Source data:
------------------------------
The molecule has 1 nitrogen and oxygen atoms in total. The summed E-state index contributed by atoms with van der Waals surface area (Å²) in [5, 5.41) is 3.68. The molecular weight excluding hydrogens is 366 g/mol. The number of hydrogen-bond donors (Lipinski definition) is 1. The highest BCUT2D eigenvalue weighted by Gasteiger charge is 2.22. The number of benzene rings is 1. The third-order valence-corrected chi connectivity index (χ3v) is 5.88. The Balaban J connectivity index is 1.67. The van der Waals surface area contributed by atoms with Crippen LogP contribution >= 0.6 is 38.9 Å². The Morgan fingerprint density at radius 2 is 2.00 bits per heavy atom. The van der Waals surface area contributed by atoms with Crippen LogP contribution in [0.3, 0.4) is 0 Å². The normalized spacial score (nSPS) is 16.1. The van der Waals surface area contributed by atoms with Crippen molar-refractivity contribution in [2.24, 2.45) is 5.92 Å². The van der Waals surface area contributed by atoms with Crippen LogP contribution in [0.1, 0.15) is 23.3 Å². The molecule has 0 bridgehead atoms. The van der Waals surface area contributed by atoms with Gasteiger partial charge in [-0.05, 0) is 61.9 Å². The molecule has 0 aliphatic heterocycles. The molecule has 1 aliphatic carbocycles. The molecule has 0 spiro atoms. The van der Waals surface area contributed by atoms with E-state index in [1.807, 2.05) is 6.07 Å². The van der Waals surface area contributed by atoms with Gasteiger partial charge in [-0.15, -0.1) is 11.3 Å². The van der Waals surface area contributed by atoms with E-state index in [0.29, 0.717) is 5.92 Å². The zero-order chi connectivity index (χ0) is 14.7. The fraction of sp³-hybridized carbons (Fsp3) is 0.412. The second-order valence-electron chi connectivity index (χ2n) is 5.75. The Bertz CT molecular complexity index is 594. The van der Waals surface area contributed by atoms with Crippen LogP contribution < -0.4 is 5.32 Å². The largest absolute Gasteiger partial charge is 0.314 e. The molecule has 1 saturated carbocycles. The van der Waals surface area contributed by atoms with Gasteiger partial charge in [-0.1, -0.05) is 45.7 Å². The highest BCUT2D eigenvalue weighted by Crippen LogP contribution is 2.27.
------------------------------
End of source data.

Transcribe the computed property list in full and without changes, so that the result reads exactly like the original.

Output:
The molecule has 1 nitrogen and oxygen atoms in total. The summed E-state index contributed by atoms with van der Waals surface area (Å²) in [5, 5.41) is 3.68. The molecular weight excluding hydrogens is 366 g/mol. The number of hydrogen-bond donors (Lipinski definition) is 1. The highest BCUT2D eigenvalue weighted by Gasteiger charge is 2.22. The number of benzene rings is 1. The third-order valence-corrected chi connectivity index (χ3v) is 5.88. The Balaban J connectivity index is 1.67. The van der Waals surface area contributed by atoms with Crippen LogP contribution >= 0.6 is 38.9 Å². The Morgan fingerprint density at radius 2 is 2.00 bits per heavy atom. The van der Waals surface area contributed by atoms with Crippen LogP contribution in [0.3, 0.4) is 0 Å². The normalized spacial score (nSPS) is 16.1. The van der Waals surface area contributed by atoms with Crippen molar-refractivity contribution in [2.24, 2.45) is 5.92 Å². The van der Waals surface area contributed by atoms with Crippen LogP contribution in [0.1, 0.15) is 23.3 Å². The molecule has 0 bridgehead atoms. The van der Waals surface area contributed by atoms with Gasteiger partial charge in [-0.05, 0) is 61.9 Å². The molecule has 0 aliphatic heterocycles. The molecule has 1 aliphatic carbocycles. The molecule has 0 spiro atoms. The van der Waals surface area contributed by atoms with E-state index in [1.807, 2.05) is 6.07 Å². The van der Waals surface area contributed by atoms with Gasteiger partial charge in [-0.15, -0.1) is 11.3 Å². The van der Waals surface area contributed by atoms with E-state index in [0.29, 0.717) is 5.92 Å². The zero-order chi connectivity index (χ0) is 14.7. The fraction of sp³-hybridized carbons (Fsp3) is 0.412. The second-order valence-electron chi connectivity index (χ2n) is 5.75. The Bertz CT molecular complexity index is 594. The van der Waals surface area contributed by atoms with Crippen LogP contribution < -0.4 is 5.32 Å². The largest absolute Gasteiger partial charge is 0.314 e. The molecule has 1 saturated carbocycles. The van der Waals surface area contributed by atoms with Gasteiger partial charge in [-0.1, -0.05) is 45.7 Å². The highest BCUT2D eigenvalue weighted by Crippen LogP contribution is 2.27.